Kevin Johnson is a quiet, private man who has written a thoughtful memoir, "How Did You Get to be Mexican? A White/Brown Manís Search for Identity" (Temple University Press, $27.95, 1999), about what might be called his racial confusion.
He is associate dean for academic affairs and a professor of law at King Hall School of Law at UC Davis. He is the son of a Mexican-American mother and an Anglo father who uses his experiences as a mixed Latino/Anglo to examine issues of diversity, assimilation, race relations and affirmative action.
("Put more sex in it!" his publisher told him. But if you want a sex book, this is not it.)
Nonetheless, this book is interesting and important. Itís important because a lot of people share Johnsonís interest in and confusion about racial identity.
Professor Carlos Munoz Jr. at UC Berkeley says people of color make up 52 percent of the state population and 30 percent nationwide. Nationally, people of color are expected to make up 46 percent of the population by 2050. A lot of those people have mixed backgrounds or will have children with mixed backgrounds. Is it an issue? Sometimes itís blatant Ė if your skin color is dark Ė but sometimes, as in Johnsonís case, itís more subtle.
"It can be hard for some individuals to figure out what they are, but society demands we make a choice and itís not always easy," he said.
Johnson could, if he wanted to, pass for an Anglo. But "passing" does not mean assimilation.
"For me, being raised by a Chicana and growing up with Latinos made blending into the Anglo mainstream a stressful experience," he said. "There is always the danger that comments made in my presence will irritate, hurt or simply make me uncomfortable. Some Anglos may see me as part of their club and assume that I will join them in baiting those inferior Mexican Ďforeigners.í "
But he felt uncomfortable, too, when he joined the King Hall faculty in 1989. The fact that three professors of color were hired at the law school that year was newsworthy enough to result in a front-page article in the local newspaper.
"The students and faculty, I feared, might not really be getting the minority professor they wanted," he said.
Not white enough, not brown enough. Itís ironic, really, because race is biologically a meaningless construct.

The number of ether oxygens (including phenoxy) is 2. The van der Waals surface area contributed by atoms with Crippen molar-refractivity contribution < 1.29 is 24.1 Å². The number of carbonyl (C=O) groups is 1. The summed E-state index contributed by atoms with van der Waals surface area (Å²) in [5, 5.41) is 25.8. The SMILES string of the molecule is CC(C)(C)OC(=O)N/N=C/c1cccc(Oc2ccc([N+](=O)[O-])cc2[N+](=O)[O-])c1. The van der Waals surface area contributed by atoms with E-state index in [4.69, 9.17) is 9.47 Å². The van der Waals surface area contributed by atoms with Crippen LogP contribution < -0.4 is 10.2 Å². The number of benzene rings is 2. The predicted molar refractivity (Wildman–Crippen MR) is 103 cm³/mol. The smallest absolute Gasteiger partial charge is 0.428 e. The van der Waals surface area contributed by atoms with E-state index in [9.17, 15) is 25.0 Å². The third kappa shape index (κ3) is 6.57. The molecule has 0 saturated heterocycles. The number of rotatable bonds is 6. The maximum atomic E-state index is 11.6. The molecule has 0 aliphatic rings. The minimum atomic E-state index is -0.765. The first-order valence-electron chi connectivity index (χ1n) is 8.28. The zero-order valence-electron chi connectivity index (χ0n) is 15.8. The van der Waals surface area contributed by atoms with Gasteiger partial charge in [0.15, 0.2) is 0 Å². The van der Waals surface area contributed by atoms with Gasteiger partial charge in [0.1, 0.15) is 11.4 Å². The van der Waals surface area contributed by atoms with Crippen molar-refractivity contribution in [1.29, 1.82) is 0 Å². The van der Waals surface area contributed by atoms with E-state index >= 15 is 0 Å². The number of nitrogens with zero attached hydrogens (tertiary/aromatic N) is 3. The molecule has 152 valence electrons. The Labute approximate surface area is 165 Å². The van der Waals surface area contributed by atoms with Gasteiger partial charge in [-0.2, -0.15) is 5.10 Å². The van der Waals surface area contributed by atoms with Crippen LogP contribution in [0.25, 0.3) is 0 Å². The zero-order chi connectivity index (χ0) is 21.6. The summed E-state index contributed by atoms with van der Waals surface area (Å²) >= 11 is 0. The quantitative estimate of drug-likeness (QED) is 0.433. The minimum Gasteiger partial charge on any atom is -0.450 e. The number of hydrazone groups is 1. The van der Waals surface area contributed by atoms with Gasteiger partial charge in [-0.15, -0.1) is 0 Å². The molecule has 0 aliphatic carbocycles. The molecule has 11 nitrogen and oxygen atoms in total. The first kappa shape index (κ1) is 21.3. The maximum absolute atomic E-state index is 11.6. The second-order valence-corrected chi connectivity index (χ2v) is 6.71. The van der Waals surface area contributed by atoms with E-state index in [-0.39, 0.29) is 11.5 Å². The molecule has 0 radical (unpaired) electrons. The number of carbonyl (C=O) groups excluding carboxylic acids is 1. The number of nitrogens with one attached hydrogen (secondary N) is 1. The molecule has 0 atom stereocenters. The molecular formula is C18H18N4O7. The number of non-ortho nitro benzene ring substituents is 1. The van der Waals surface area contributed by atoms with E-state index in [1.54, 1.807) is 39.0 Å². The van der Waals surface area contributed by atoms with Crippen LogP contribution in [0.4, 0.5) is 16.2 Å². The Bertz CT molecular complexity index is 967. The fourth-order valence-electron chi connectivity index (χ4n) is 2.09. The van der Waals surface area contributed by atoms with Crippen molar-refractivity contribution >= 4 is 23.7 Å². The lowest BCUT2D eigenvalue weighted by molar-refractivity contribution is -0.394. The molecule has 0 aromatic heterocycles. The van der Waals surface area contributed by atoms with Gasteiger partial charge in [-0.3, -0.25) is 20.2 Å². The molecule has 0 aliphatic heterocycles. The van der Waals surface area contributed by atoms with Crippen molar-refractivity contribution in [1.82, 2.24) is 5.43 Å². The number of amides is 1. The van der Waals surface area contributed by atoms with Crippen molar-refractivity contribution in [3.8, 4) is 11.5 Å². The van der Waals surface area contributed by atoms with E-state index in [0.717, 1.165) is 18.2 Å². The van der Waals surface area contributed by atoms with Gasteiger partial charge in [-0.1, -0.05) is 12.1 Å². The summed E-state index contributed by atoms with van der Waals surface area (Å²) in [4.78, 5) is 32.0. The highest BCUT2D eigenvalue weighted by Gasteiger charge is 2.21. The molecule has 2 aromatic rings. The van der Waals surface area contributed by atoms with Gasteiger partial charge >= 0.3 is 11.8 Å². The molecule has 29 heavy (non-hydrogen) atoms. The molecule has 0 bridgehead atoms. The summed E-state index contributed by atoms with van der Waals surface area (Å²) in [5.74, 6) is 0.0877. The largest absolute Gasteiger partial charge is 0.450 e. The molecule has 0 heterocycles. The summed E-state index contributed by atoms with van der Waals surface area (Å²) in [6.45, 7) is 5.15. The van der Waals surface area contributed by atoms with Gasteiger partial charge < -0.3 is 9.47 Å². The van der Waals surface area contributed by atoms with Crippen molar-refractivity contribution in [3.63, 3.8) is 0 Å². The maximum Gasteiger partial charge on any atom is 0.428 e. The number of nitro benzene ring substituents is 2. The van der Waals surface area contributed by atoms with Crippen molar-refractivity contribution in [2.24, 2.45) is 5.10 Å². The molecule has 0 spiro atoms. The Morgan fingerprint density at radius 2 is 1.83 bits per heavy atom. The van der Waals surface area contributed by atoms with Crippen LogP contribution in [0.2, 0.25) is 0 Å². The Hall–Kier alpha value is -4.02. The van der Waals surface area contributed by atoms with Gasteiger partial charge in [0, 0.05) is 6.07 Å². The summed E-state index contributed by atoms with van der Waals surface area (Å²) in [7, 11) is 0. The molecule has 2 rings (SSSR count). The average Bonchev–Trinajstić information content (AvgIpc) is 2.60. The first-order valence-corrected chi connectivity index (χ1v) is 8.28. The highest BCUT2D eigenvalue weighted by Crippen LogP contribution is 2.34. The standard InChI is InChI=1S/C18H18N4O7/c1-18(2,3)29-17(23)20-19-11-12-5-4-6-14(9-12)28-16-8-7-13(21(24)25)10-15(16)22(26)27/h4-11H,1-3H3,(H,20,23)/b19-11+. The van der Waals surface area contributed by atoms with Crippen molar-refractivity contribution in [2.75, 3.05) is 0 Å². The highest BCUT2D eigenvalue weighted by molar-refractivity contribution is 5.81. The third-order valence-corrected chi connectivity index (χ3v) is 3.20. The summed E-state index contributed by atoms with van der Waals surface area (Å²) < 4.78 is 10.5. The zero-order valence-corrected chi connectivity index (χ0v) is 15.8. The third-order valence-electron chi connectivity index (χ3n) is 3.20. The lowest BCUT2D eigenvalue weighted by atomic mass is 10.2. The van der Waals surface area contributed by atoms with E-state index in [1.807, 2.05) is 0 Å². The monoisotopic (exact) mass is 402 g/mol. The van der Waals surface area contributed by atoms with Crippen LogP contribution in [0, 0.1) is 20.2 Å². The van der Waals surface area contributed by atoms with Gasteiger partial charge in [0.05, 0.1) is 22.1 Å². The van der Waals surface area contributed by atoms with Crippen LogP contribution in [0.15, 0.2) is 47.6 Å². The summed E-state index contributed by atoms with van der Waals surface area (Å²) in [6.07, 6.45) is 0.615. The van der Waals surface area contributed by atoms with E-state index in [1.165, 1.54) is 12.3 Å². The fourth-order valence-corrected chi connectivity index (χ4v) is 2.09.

"Race is something that weíve made up as a society," he said. "There are no biological differences."
These issues came to the surface a few years ago when Johnson attended a conference of Latino law professors. A senior professor asked him if heíd consider writing a book on his mixed Latino/Anglo heritage and describe how it fit into a larger social framework.
"I said no at first because I thought it would be boring. But I started thinking about it and decided to draft something even if I decided not to pursue its publication. In May and June of 1996 I wrote the book.
"The daunting challenge in writing this book was knowing that I would have to show it to my family, my father and other relatives.
"My fatherís views on race and civil rights were more enlightened than many people including members of my own family. My mother claimed she was Spanish, not Mexican. My parents were divorced and I got these conflicting messages. My father talked about our Mexican-American ancestry and my mother about Spanish ancestry. As I became older it became clear what the true state of affair was. My mother and I have talked generally about the book but she hasnít read it. Her effort to assimilate and become whiter was to marry Anglo men.
"It took me quite a while just to figure out our family history and where I fit into it. Itís hard to see yourself as a Mexican-American in this society if your name is Kevin Johnson," he said.
In his book Johnson describes growing up in Southern California, his university years at UC Berkeley and the quiet, gradual decision he made to embrace his background. He describes his unhappy years at Harvard Law School. Things got better when he began working at a private San Francisco law firm and could devote pro bono hours to immigration cases.
Private practice was OK, but not the career he wanted.
"I missed the ability to focus on scholarship," he said. "I missed a certain social justice overview. Most of my research now deals with immigration law. I came to Davis because I wanted teaching and scholarship," he added.
"I work a lot with La Raza Law Student Association and I like to think Iíve made a difference in some peopleís lives," Johnson said.
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